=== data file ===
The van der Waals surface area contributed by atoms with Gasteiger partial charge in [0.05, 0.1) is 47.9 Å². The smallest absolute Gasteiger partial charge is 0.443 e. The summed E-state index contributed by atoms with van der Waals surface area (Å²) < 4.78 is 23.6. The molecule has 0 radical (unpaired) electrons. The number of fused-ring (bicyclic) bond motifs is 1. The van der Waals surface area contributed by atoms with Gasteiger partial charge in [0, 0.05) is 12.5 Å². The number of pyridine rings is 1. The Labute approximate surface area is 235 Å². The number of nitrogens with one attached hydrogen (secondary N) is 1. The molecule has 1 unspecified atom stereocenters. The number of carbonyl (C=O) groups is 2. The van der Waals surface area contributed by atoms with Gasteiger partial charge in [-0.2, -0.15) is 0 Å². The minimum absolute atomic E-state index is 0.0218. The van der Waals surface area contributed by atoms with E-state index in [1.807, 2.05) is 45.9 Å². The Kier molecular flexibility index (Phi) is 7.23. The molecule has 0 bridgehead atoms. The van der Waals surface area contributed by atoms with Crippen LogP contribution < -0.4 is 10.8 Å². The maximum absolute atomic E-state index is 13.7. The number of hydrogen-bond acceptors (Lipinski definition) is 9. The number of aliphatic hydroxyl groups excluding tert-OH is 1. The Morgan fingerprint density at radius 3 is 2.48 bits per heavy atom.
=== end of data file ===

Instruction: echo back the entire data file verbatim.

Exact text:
The van der Waals surface area contributed by atoms with Gasteiger partial charge in [0.05, 0.1) is 47.9 Å². The smallest absolute Gasteiger partial charge is 0.443 e. The summed E-state index contributed by atoms with van der Waals surface area (Å²) < 4.78 is 23.6. The molecule has 0 radical (unpaired) electrons. The number of fused-ring (bicyclic) bond motifs is 1. The van der Waals surface area contributed by atoms with Gasteiger partial charge in [0, 0.05) is 12.5 Å². The number of pyridine rings is 1. The Labute approximate surface area is 235 Å². The number of nitrogens with one attached hydrogen (secondary N) is 1. The molecule has 1 unspecified atom stereocenters. The number of carbonyl (C=O) groups is 2. The van der Waals surface area contributed by atoms with Gasteiger partial charge in [-0.2, -0.15) is 0 Å². The minimum absolute atomic E-state index is 0.0218. The van der Waals surface area contributed by atoms with E-state index in [1.807, 2.05) is 45.9 Å². The Kier molecular flexibility index (Phi) is 7.23. The molecule has 0 bridgehead atoms. The van der Waals surface area contributed by atoms with Crippen LogP contribution < -0.4 is 10.8 Å². The maximum absolute atomic E-state index is 13.7. The number of hydrogen-bond acceptors (Lipinski definition) is 9. The number of aliphatic hydroxyl groups excluding tert-OH is 1. The Morgan fingerprint density at radius 3 is 2.48 bits per heavy atom.